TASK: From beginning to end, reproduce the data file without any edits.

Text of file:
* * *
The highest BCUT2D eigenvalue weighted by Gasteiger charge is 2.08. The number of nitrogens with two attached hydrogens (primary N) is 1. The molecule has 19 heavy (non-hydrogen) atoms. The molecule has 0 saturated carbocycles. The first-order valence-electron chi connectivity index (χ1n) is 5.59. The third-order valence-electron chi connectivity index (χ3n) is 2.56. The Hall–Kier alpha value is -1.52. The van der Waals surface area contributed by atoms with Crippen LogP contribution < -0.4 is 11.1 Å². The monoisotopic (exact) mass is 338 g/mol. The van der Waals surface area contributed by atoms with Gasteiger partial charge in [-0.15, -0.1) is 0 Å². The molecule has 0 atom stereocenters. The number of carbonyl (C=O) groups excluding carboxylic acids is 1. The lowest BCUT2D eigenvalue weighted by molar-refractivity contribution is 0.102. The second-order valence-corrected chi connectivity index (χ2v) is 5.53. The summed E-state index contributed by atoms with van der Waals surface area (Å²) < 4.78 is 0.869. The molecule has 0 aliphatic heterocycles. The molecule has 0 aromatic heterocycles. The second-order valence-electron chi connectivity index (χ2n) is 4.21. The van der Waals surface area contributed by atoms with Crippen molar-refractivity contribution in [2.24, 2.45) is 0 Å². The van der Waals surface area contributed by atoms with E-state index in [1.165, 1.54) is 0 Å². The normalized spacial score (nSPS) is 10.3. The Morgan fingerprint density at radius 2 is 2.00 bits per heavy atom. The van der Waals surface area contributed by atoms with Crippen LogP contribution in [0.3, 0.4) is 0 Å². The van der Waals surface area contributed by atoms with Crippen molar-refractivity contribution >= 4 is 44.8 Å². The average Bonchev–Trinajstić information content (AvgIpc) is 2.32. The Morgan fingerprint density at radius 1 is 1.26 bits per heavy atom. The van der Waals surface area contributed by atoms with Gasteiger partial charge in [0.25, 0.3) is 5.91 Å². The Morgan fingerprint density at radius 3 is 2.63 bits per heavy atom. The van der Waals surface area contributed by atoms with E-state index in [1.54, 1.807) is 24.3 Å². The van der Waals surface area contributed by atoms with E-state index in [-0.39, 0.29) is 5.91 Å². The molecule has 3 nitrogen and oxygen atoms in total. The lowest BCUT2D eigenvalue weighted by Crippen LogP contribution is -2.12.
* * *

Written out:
The highest BCUT2D eigenvalue weighted by Gasteiger charge is 2.08. The number of nitrogens with two attached hydrogens (primary N) is 1. The molecule has 19 heavy (non-hydrogen) atoms. The molecule has 0 saturated carbocycles. The first-order valence-electron chi connectivity index (χ1n) is 5.59. The third-order valence-electron chi connectivity index (χ3n) is 2.56. The Hall–Kier alpha value is -1.52. The van der Waals surface area contributed by atoms with Crippen LogP contribution < -0.4 is 11.1 Å². The monoisotopic (exact) mass is 338 g/mol. The van der Waals surface area contributed by atoms with Gasteiger partial charge in [-0.15, -0.1) is 0 Å². The molecule has 0 atom stereocenters. The number of carbonyl (C=O) groups excluding carboxylic acids is 1. The lowest BCUT2D eigenvalue weighted by molar-refractivity contribution is 0.102. The second-order valence-corrected chi connectivity index (χ2v) is 5.53. The summed E-state index contributed by atoms with van der Waals surface area (Å²) < 4.78 is 0.869. The molecule has 0 aliphatic heterocycles. The molecule has 0 aromatic heterocycles. The second-order valence-electron chi connectivity index (χ2n) is 4.21. The van der Waals surface area contributed by atoms with Crippen molar-refractivity contribution in [2.24, 2.45) is 0 Å². The van der Waals surface area contributed by atoms with E-state index in [1.165, 1.54) is 0 Å². The normalized spacial score (nSPS) is 10.3. The Morgan fingerprint density at radius 2 is 2.00 bits per heavy atom. The van der Waals surface area contributed by atoms with Crippen LogP contribution in [0.3, 0.4) is 0 Å². The van der Waals surface area contributed by atoms with Crippen molar-refractivity contribution >= 4 is 44.8 Å². The average Bonchev–Trinajstić information content (AvgIpc) is 2.32. The Morgan fingerprint density at radius 1 is 1.26 bits per heavy atom. The van der Waals surface area contributed by atoms with Gasteiger partial charge in [0.25, 0.3) is 5.91 Å². The Morgan fingerprint density at radius 3 is 2.63 bits per heavy atom. The van der Waals surface area contributed by atoms with E-state index in [1.54, 1.807) is 24.3 Å². The van der Waals surface area contributed by atoms with E-state index in [-0.39, 0.29) is 5.91 Å². The molecule has 3 nitrogen and oxygen atoms in total. The lowest BCUT2D eigenvalue weighted by Crippen LogP contribution is -2.12.